Clinica Sierra Vista WIC
As a child growing up in Idaho, my family celebrated ringing in the New Year twice.  We’d have the traditional, watch-the-ball-drop-in-Times-Square-countdown-to-midnight party; and then about a month later, we’d have a Chinese New Year party.  We’re not from Asian heritage, so why celebrate this holiday?  Aside from the fact that my parents were known around the neighborhood for their parties and my mom loved nothing more than a house full of laughter, food, and friendship; they held their annual party to celebrate the time they spent in Taiwan, when my dad was stationed there in the Air Force in the early 1960s.  During those years, my family grew to love and appreciate the Chinese people and its culture.  

Our family’s Chinese New Year party was very authentic.  My mom even made a Chinese fire-breathing dragon out of chicken wire and paper mache.  She made traditional cuisine including her famous spring rolls where we’d spend all day folding her “secret” ingredients into won tons.  She’d put money into little red envelopes to hand out to her guests; and all the while, she blasted bona fide Chinese music from our record player.  I have so many good memories of these parties and traditions. 

The Chinese New Year is celebrated January 23, and according to the Chinese zodiac, 2012 ushers in the Year of the Dragon.  This makes it a special year, and legend says that children born under this revered mythical creature can achieve great power.  Tracie Grimes writes more about this celebration in her article, “Welcoming the Year of the Dragon,” on page 9, in which she interviews Amber Chiang.  Ms. Chiang describes centuries-old, Asian traditions that continue to be passed down from generation to generation within her family as well as many others in Kern County.  Ms Chiang will even be emceeing a celebratory dinner complete with cultural performances on February 12 at Panda Palace.

As part of our traditional New Year’s celebration, most of us set resolutions to make us better and more well-rounded people.  KCFM wanted to find out what local kids and families were planning on accomplishing this coming year, so I headed over to My Gym and caught up with some active preschoolers to see what they were planning for their resolutions.  To find out their cute answers and see their even cuter pictures, turn to page 7.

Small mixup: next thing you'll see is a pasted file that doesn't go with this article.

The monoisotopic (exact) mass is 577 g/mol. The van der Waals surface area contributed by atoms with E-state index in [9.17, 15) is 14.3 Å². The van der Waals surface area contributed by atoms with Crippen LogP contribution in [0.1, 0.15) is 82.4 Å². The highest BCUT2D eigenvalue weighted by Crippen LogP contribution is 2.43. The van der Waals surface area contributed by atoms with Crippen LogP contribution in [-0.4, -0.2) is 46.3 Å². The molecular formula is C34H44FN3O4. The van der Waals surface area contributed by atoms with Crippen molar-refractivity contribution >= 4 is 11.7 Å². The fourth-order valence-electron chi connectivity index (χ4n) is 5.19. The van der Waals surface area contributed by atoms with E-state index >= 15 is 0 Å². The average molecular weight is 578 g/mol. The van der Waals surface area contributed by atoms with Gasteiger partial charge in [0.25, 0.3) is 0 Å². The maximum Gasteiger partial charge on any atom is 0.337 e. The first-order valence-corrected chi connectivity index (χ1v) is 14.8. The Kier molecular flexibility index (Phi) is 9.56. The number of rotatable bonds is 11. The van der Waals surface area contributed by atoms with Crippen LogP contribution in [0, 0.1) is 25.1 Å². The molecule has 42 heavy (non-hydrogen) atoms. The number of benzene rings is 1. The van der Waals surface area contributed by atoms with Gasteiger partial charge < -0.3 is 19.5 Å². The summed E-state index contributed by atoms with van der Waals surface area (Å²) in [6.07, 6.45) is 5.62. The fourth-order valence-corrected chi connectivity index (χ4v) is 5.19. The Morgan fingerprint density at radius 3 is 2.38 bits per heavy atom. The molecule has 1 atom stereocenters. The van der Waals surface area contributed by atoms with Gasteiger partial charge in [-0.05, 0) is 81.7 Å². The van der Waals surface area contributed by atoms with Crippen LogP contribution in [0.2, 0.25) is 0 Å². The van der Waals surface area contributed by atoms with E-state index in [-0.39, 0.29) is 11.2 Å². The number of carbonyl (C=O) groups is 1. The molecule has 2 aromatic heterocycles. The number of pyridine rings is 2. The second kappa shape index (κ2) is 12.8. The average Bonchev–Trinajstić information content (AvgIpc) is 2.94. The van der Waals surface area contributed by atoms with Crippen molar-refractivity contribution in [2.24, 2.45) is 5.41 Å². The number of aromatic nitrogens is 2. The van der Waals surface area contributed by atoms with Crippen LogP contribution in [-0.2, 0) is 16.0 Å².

Also in this issue, you will find our annual Private School Directory on page 10.  This directory gives you local private schools’ information at a glance to help you analyze which one works best for your family’s situation.  As part of this special section, check out the article, “Ten Questions Parents Need to Ask Private Schools,” on page 11.  This article gives you frequently asked questions that can help you talk with private school administrators to make the right choice for your children’s education.     

This month, Tracie Grimes writes about trying to find some of her own New Year’s luck in her monthly Humor at Home article, “Time to Delve into 2012,” on page 8.  She says that this year, she’s going to have to eat two bowls of black-eyed peas to try and persuade good luck to find her, because last year’s one bowl did not have the desired result.

January is a wonderful month when we have so much to celebrate – a New Year, resolutions, and the hope and anticipation that 2012 brings.  Whether you celebrate with Dick Clark or a Chinese dragon, remember that the Year of the Dragon holds much promise!


Happy New Year!!!

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